• Discussion circles

We plan on two hours total of plenary talks/panels, one hour of posters, and several social/networking events plus the Ebsco-funding pitch competition.

The web site will be updated very soon with those details plus the “conference at a glance”. The dates of the call for submissions will follow later this winter.

Planning discussions

The planning group has collaborating through online meetings, emails, and collaborative writing via Google Drive. Two early questions we discussed were:

What makes for a good conference? What specific thing has happened at a conference that you really liked?

After that discussion, we began brainstorming how to design the ELC. As with any good discussion and brainstorming, there were differences of opinion (although mild), ideas mentioned and affirmed multiple times, and ideas only mentioned once.

In the process, we have learned a lot about what entrepreneurship librarians want in a conference plus what training and professional development they need and desire.

What does this tell us about the state of entrepreneurship librarianship? What follows is my take on that topic. These are summaries, of course – not every librarian in our planning group wants the same thing nor thinks the same way despite my use of “they” below. And the sample size for entrepreneurship librarians is small. So grain of salt.

What entrepreneurship librarians want

“Cross-pollination” – interacting, networking, and learning from a mix of special, public, and academic librarians. They don’t want to see entrepreneurship librarians getting too cliquey by type of library.

Emphasis on practical content over research and theory. They prefer practical tips and ideas most librarians could try and implement, not presentations of services that only the most well-funded and well-staffed libraries could provide. Similarly, they want feedback from other entrepreneurship librarians on their instructional techniques.

Content and training useful for all experience levels, including for librarians with no experience supporting entrepreneurship and limited to no knowledge of the core concepts. They asked each other to think of the needs of librarians and paraprofessionals who are asked to work with and support entrepreneurs but are not officially business or nonprofit librarians. But experienced entrepreneurship librarians need useful content too.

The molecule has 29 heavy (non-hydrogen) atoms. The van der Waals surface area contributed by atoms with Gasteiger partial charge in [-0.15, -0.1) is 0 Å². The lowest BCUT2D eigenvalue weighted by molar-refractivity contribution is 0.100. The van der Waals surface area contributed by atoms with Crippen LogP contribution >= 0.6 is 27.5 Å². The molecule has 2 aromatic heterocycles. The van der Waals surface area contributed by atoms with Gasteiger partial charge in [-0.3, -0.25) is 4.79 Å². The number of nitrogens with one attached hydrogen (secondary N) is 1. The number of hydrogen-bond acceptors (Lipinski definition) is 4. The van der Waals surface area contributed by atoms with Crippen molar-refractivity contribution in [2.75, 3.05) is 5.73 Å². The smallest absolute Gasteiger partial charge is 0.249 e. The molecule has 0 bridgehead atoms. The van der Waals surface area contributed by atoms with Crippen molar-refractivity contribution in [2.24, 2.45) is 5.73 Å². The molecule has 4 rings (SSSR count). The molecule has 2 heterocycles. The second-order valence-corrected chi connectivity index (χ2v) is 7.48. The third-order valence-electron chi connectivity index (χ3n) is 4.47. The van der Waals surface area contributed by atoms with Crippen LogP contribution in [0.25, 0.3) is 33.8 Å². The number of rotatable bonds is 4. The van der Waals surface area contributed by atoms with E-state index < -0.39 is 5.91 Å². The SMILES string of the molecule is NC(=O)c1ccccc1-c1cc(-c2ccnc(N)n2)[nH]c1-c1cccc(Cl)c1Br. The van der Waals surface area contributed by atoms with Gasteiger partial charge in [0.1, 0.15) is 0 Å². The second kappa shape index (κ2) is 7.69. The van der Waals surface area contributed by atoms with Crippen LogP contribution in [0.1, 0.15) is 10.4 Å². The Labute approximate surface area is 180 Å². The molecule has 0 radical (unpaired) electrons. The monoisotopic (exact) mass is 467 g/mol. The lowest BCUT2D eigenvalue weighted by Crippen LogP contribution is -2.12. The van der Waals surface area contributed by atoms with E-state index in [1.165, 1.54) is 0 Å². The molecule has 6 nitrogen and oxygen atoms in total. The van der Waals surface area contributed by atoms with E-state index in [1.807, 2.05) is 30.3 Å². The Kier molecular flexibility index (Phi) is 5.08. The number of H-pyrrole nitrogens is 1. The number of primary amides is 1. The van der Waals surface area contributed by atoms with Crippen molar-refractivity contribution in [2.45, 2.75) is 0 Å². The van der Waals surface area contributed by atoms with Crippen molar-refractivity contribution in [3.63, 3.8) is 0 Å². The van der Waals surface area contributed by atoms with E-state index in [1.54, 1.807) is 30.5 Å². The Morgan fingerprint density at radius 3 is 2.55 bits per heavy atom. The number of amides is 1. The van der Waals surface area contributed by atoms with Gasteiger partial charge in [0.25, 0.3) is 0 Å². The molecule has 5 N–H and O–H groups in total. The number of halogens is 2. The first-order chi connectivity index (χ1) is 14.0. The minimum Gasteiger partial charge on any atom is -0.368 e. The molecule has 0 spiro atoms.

A variety of sessions through the day. “Go from a panel to a lightning talk, networking event, to poster session, to an active learning session,” one librarian wrote as a their preference.

Frequent networking opportunities, including mentor-match opportunities. They hope that conferences help build connections and relationships that last well past a conference’s last day.

They want to learn from ecosystem partners and other experts from outside libraries.

They also want to learn more about the information needs of entrepreneurs. What are the pain-points of entrepreneurs? Can the library help with those pain-points? (This was a very popular topic in our discussion.)

They believe in social equity and want to support a mix of entrepreneurs that includes minority, women, and immigrant entrepreneurs. They are interested in helping under-resourced and under-served communities and individuals tap into resources and services available in our local ecosystems.


The process of creating a presentation, book chapter, article, BLINC workshop, or conference can be as significant an experience as witnessing the final product, especially if you meet new people and build connections along the way. That has certainly happened with ELC 2020 planning. At the end of one of the brainstorming discussions, one team member typed:

I am so excited to work with everyone on this.  This conversation has been a highlight of my week–I love how engaged and enthusiastic everyone has been.  One of the best online meetings I’ve attended ever!

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The usual business librarian gang promoting the Charleston Conference wasn’t as vocal in its promotion as in past years, but there were nonetheless even more business librarians at Charleston last week. Advocates of this conference might get annoying on occasion with their gushing praise, but much of their enthusiasm is justified – Charleston is indeed very interesting and useful and packed with learning and networking opportunities.

Charleston Harbor

Charleston Harbor

While some conferences seem to struggle with breaking from strongly held traditions, this conference seems to emphasize continual improvements. For example, the time devoted to plenaries continues to get rolled back. When I first attended Charleston, the plenaries (speakers, panels, satirical skits, etc.) started at 8:30 and rolled on until 12:30 or so. That was so draining! This was back when all conference activities fit inside the Francis Marion Hotel. This year on Wednesday morning (now using the performance hall at the Gaillard Center, a short walk from the hotel), there was a plenary talk by the Internet Archive founder, Brewster Kahle, followed by a plenary panel on scholar communication trends. Then concurrent sessions for the rest of the day. On Thursday, the only plenary was a talk by new Elsevier head Kumsal Bayazit (first female CEO of that company).

New this year was a consultation service for job hunters on Tuesday during the Vendor Showcase. Out this year was the “fast pitch” competition, in which libraries competed for money to try something new at their library. That event was interesting but maybe the donor dropped out. Charleston (and USASBE) are innovative conferences I’m looking at closely as we plan our own Entrepreneurship & Libraries 2020 conference.